Healing broken hearts in “Science in the Classroom”

Thursday, December 15, 2016

Last 9th December, Cristina Villa del Campo, postdoctoral researcher in the University of Oxford, participated in “Science in the Classroom” in the Spanish School Vicente Cañada Blanch in London. Her talk was entitled “Regenerative cardiology: Learning how to cure broken hearts”. 

What is a career in research about? What is cardiovascular regeneration?

Through Cristina’s story, the students were able to learn the ins and outs of a career in research. Cristina explained her short stays in a lab during her university studies, as well as the doctoral thesis or postdoctoral stays. She also told them about the global dimension of science, how scientific publications work and how research is funded. With all that, Cristina aimed to “demystify some ideas and misconceptions regarding what a scientist is about and how research is performed”. 

After this introduction, Cristina spoke about her research in heart development and cellular regeneration. She made use of videos and pictures from different experiments in animal models and artificial organs. Thus, Cristina told how the heart of the zebra fish or at the early stages in the mouse embryogenesis can regenerate itself from any lesion, implying that a better understanding of how these cellular processes work could eventually have a therapeutic application in human patients who have suffered cardiac arrests. She said “I was surprised by the genuine interest for my experience and their amazement about the things that I shared with them. I was very happy for their curiosity and the quality and quantity of questions they asked”.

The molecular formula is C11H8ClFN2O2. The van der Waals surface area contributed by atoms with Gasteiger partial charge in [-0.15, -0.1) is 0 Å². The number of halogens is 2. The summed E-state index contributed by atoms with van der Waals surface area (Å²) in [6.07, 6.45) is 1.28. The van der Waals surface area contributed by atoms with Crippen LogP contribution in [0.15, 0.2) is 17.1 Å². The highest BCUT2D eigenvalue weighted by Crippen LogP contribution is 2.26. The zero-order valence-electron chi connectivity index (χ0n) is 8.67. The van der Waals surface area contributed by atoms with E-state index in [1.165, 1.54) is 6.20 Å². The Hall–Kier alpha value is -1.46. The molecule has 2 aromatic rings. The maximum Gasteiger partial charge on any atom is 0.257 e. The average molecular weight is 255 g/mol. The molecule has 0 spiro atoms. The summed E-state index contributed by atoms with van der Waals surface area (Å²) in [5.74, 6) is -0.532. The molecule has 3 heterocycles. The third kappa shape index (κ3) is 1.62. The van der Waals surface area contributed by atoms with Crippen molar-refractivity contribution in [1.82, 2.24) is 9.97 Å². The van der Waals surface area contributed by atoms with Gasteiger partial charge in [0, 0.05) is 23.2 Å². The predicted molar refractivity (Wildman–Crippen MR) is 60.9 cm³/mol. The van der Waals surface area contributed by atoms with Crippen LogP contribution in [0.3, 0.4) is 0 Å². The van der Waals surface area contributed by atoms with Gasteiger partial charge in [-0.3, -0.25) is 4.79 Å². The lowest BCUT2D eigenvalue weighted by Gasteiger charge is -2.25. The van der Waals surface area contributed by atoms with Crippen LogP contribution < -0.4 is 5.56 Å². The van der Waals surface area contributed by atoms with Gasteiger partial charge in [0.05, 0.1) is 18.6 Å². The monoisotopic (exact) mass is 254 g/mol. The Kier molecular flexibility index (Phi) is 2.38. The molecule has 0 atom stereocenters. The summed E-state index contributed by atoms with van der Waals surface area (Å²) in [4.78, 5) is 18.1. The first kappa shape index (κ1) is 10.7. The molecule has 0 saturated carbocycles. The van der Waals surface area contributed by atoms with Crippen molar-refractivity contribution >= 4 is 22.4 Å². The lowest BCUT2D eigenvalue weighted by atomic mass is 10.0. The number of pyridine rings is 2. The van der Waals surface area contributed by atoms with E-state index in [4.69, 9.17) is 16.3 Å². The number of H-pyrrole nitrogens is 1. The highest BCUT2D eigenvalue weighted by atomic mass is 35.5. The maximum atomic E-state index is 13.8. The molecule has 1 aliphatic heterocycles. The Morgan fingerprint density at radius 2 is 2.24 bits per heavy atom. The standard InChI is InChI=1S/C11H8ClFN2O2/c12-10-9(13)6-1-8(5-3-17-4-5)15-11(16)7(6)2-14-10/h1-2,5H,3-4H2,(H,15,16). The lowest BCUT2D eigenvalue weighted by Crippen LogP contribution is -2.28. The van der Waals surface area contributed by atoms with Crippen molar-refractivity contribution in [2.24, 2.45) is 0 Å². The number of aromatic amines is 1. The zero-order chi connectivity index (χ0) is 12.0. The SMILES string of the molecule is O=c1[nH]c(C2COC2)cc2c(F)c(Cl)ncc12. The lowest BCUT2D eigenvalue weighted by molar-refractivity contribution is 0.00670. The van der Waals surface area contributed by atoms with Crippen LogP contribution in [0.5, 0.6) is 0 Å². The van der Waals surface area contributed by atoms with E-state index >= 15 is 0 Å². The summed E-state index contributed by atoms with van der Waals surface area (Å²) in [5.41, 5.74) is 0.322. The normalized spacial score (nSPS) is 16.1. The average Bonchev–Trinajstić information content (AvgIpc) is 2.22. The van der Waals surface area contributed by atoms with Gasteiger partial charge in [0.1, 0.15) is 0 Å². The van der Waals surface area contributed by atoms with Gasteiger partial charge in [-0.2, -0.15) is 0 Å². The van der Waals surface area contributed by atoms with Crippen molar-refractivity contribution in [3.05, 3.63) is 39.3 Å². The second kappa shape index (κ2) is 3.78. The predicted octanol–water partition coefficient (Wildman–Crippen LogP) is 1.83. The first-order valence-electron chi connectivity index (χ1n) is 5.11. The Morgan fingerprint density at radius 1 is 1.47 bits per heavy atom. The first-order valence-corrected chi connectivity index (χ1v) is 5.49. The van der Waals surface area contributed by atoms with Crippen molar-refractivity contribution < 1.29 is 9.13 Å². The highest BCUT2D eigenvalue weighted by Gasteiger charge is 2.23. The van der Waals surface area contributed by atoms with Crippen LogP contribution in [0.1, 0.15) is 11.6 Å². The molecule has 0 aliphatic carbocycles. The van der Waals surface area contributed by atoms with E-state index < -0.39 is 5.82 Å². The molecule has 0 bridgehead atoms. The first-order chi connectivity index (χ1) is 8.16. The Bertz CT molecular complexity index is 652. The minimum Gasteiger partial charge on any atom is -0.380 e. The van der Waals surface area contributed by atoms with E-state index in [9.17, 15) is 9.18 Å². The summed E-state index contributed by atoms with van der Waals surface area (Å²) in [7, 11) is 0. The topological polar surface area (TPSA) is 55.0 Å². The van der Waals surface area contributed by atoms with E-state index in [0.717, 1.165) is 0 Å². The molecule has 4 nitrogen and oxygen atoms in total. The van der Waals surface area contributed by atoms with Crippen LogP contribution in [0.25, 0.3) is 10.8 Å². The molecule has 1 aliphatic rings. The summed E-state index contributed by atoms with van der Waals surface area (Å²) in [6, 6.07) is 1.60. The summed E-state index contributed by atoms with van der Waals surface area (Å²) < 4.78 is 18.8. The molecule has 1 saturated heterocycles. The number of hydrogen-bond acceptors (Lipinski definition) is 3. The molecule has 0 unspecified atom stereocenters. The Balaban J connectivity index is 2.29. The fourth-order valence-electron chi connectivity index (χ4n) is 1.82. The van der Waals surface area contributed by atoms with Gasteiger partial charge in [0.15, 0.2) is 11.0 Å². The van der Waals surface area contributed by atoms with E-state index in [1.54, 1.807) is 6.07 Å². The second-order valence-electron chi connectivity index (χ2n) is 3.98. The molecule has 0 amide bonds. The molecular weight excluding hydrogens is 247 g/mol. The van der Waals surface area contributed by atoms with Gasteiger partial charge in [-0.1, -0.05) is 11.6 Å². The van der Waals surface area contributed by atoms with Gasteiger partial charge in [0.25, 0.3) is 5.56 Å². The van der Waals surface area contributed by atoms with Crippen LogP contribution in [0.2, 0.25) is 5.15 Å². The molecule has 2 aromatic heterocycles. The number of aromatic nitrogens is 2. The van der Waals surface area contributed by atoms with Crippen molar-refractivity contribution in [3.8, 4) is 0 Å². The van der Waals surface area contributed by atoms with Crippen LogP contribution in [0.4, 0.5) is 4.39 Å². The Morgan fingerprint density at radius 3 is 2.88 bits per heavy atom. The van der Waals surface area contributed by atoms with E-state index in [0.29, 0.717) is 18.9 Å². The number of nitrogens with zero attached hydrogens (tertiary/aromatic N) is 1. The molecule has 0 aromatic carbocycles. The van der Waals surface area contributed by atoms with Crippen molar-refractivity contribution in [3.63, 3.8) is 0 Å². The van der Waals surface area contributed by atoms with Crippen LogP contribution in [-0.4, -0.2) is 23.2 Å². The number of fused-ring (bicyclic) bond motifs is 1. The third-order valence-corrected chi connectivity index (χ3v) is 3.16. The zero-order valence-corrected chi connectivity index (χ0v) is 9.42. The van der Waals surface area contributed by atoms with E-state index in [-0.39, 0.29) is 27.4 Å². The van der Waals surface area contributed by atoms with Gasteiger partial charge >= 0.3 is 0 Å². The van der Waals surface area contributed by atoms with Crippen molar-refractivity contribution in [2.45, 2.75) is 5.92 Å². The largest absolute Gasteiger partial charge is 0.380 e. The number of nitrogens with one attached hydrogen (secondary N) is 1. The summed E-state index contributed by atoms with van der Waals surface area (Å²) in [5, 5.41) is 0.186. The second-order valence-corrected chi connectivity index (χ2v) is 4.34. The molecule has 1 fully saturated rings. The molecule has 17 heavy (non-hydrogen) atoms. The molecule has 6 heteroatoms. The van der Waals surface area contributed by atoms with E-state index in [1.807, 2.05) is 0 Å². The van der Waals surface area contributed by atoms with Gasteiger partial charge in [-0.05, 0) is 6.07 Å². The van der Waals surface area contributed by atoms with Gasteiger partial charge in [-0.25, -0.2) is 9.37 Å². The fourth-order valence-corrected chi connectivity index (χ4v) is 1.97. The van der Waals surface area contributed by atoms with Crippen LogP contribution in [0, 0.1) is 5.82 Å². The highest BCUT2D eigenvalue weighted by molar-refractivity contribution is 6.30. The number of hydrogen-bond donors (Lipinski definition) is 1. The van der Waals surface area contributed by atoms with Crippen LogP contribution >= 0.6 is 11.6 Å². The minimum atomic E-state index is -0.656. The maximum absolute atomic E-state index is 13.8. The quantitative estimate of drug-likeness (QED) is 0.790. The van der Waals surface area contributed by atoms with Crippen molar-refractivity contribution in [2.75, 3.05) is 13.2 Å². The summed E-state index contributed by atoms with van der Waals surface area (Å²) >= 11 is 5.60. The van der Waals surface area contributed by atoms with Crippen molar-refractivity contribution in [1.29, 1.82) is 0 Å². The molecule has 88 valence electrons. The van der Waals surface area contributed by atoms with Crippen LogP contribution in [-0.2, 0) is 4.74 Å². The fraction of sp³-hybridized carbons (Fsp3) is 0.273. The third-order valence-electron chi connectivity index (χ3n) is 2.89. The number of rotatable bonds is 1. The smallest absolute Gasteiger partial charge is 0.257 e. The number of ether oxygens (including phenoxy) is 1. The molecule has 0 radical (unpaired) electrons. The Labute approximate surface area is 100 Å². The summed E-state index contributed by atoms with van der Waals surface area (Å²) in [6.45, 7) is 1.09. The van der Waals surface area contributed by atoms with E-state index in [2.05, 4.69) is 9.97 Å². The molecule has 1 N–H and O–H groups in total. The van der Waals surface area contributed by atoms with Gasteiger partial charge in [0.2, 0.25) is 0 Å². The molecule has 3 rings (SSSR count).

A debate about the use of animals in experimentation that foster critical thinking

To bring the session to an end, Cristina also wanted to trigger a debate about the use of animals in biomedical research. The researcher compared some numbers about the use of animals in different industries and explained the rules of animal experimentation. The students eagerly participated in the debate challenging their own ideas under the scrutiny and full attention of Cristina. 

Lorenzo Melchor, organiser of “Science in the Classroom” and FECYT scientific coordinator at the Spanish Embassy in London, said “Cristina, with her communication skills, has excited every student from the very beginning. Not only has she made them understand how the researcher career works, but also she has encouraged them to develop their critical thinking”. Precisely, Cristina reckoned “I am very glad to have been able to foster their critical thinking and, even, to inspire some students”.